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I, too, congratulate my colleague Linda Fabiani on securing the debate, which is an annual event. The Marie Curie Glasgow hospice is based in my constituency and I feel honoured and humbled to have had the opportunity to visit it on a great many occasions. It is one of those places that you always leave feeling much better than you did when you entered, because there is such a feeling of calm, joy and peace and of enthusiasm for the work that is done there. I pay tribute to all the Marie Curie staff who help to make that atmosphere and ethos so obvious to everyone who enters the hospice.
We are celebrating the great daffodil appeal, which is in its 30th year. It is worth thinking about the amount of effort, enthusiasm and initiative that went into establishing that wonderful idea in the first place.
One of the great things about Marie Curie is that it has allowed so many people to leave this world in the manner of their choosing, but I want to speak a little about those who remain behind. In 1992, a young man called Alan Young was bereaved. Unfortunately his mum, Margo, died while Alan was still at school. Margo had been a patient at the Marie Curie hospice in Glasgow prior to her death. As an adult, Alan Young established a foundation in his mother’s memory, the Margo Young Foundation, which creates and organises events to raise money to go towards the work of Marie Curie hospices.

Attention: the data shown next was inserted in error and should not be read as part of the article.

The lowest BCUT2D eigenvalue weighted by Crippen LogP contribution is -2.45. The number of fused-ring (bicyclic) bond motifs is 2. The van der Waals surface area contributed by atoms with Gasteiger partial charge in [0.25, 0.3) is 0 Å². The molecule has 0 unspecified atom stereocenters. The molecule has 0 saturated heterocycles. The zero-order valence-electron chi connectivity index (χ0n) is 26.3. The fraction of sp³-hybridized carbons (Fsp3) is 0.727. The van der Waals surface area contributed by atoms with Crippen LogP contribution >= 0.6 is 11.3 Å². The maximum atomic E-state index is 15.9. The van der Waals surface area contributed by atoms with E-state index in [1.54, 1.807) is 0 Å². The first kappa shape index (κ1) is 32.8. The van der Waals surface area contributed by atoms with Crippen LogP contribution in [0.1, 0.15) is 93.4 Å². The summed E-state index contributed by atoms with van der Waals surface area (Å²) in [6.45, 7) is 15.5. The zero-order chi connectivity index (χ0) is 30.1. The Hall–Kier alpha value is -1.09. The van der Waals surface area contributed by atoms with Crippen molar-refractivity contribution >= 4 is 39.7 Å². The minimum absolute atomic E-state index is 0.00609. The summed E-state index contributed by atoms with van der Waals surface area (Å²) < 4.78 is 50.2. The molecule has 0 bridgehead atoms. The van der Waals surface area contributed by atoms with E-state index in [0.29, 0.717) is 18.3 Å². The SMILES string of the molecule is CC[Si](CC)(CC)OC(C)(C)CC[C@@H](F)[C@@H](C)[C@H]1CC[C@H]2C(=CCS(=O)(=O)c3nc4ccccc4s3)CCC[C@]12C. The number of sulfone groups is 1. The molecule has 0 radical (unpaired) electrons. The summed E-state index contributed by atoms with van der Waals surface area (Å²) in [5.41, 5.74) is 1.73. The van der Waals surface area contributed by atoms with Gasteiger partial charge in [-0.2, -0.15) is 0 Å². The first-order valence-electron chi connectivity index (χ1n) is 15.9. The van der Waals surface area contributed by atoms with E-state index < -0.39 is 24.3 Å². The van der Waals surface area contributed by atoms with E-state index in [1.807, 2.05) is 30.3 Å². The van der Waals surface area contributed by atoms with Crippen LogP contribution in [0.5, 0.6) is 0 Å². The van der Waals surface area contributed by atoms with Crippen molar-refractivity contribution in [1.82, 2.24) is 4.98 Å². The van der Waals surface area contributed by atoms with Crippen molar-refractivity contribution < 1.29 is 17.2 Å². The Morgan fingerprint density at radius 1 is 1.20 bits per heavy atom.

For example, last year, the foundation organised a 99-hole golf event. I find it difficult to get my head round how that worked, but I understand that the golfers set out at 3.30 am in order to play 99 holes over five and a half courses, and that they completed it by 9 pm. In the process, they raised a great deal of money for the Marie Curie hospice. In conversation with the Margo Young Foundation, Marie Curie has set up a child bereavement project, to recognise that some children who are bereaved at a very early age of their parents, a sibling or another loved one find it difficult to deal with the consequences of that. That is a very fitting memorial to Margo Young. All praise to Alan and everyone who works with him to raise the money that makes all that possible.
In the main, it is the fundraising efforts of volunteers that make all of the work of Marie Curie possible. I am fortunate to have two Marie Curie shops in my constituency—one in Springburn and one in Maryhill—both of which are extremely popular locally and which raise a great deal of money for the charity. The work of Marie Curie volunteers is second to none, and long may that continue.
We have heard about the disparity in palliative care. In last year’s debate, I perhaps majored on that issue. It is incumbent on every one of us who has an interest in Marie Curie and its work to help by raising our voices and using all the opportunities that we have to explain to the wider communities that we work and operate in that Marie Curie hospices and palliative care are not just for cancer sufferers and that they are for anyone with a life-limiting condition. If we can do one thing to make that point clear—perhaps through our websites or our opportunities to speak to groups of individuals and communities in our constituencies—we would be helping not just Marie Curie but everyone who could benefit from its services.